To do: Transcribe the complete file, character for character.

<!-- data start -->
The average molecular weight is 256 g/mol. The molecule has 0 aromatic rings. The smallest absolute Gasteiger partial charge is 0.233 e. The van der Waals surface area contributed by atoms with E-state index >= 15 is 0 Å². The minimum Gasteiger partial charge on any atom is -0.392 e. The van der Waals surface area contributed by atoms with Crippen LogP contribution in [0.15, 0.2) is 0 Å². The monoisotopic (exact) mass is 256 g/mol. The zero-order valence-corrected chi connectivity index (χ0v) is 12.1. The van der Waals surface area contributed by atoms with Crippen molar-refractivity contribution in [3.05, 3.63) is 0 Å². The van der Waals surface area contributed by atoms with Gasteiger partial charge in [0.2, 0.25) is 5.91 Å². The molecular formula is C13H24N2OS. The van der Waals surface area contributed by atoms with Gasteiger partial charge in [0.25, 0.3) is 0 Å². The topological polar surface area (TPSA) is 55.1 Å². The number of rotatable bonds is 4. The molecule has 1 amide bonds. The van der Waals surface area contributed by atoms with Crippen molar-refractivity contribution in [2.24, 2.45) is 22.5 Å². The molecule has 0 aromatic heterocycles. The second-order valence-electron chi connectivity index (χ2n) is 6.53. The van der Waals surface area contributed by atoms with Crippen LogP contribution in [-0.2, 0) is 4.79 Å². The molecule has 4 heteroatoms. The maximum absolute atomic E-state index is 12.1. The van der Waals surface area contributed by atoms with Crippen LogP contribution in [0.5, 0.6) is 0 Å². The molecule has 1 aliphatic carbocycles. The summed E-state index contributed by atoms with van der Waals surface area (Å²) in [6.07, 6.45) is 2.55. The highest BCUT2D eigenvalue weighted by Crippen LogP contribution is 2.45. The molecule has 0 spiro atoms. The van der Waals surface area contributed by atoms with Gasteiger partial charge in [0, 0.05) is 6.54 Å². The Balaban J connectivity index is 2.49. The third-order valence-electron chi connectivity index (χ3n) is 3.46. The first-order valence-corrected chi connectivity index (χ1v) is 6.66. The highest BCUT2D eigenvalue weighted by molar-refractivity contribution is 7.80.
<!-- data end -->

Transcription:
The average molecular weight is 256 g/mol. The molecule has 0 aromatic rings. The smallest absolute Gasteiger partial charge is 0.233 e. The van der Waals surface area contributed by atoms with E-state index >= 15 is 0 Å². The minimum Gasteiger partial charge on any atom is -0.392 e. The van der Waals surface area contributed by atoms with Crippen LogP contribution in [0.15, 0.2) is 0 Å². The monoisotopic (exact) mass is 256 g/mol. The zero-order valence-corrected chi connectivity index (χ0v) is 12.1. The van der Waals surface area contributed by atoms with Crippen molar-refractivity contribution in [3.05, 3.63) is 0 Å². The van der Waals surface area contributed by atoms with Gasteiger partial charge in [0.2, 0.25) is 5.91 Å². The molecular formula is C13H24N2OS. The van der Waals surface area contributed by atoms with Gasteiger partial charge in [0.25, 0.3) is 0 Å². The topological polar surface area (TPSA) is 55.1 Å². The number of rotatable bonds is 4. The molecule has 1 amide bonds. The van der Waals surface area contributed by atoms with Crippen molar-refractivity contribution in [2.24, 2.45) is 22.5 Å². The molecule has 0 aromatic heterocycles. The second-order valence-electron chi connectivity index (χ2n) is 6.53. The van der Waals surface area contributed by atoms with Crippen LogP contribution in [-0.2, 0) is 4.79 Å². The molecule has 4 heteroatoms. The maximum absolute atomic E-state index is 12.1. The van der Waals surface area contributed by atoms with Crippen LogP contribution in [0.5, 0.6) is 0 Å². The molecule has 1 aliphatic carbocycles. The summed E-state index contributed by atoms with van der Waals surface area (Å²) in [6.07, 6.45) is 2.55. The highest BCUT2D eigenvalue weighted by Crippen LogP contribution is 2.45. The molecule has 0 spiro atoms. The van der Waals surface area contributed by atoms with Gasteiger partial charge in [0, 0.05) is 6.54 Å². The Balaban J connectivity index is 2.49. The third-order valence-electron chi connectivity index (χ3n) is 3.46. The first-order valence-corrected chi connectivity index (χ1v) is 6.66. The highest BCUT2D eigenvalue weighted by molar-refractivity contribution is 7.80.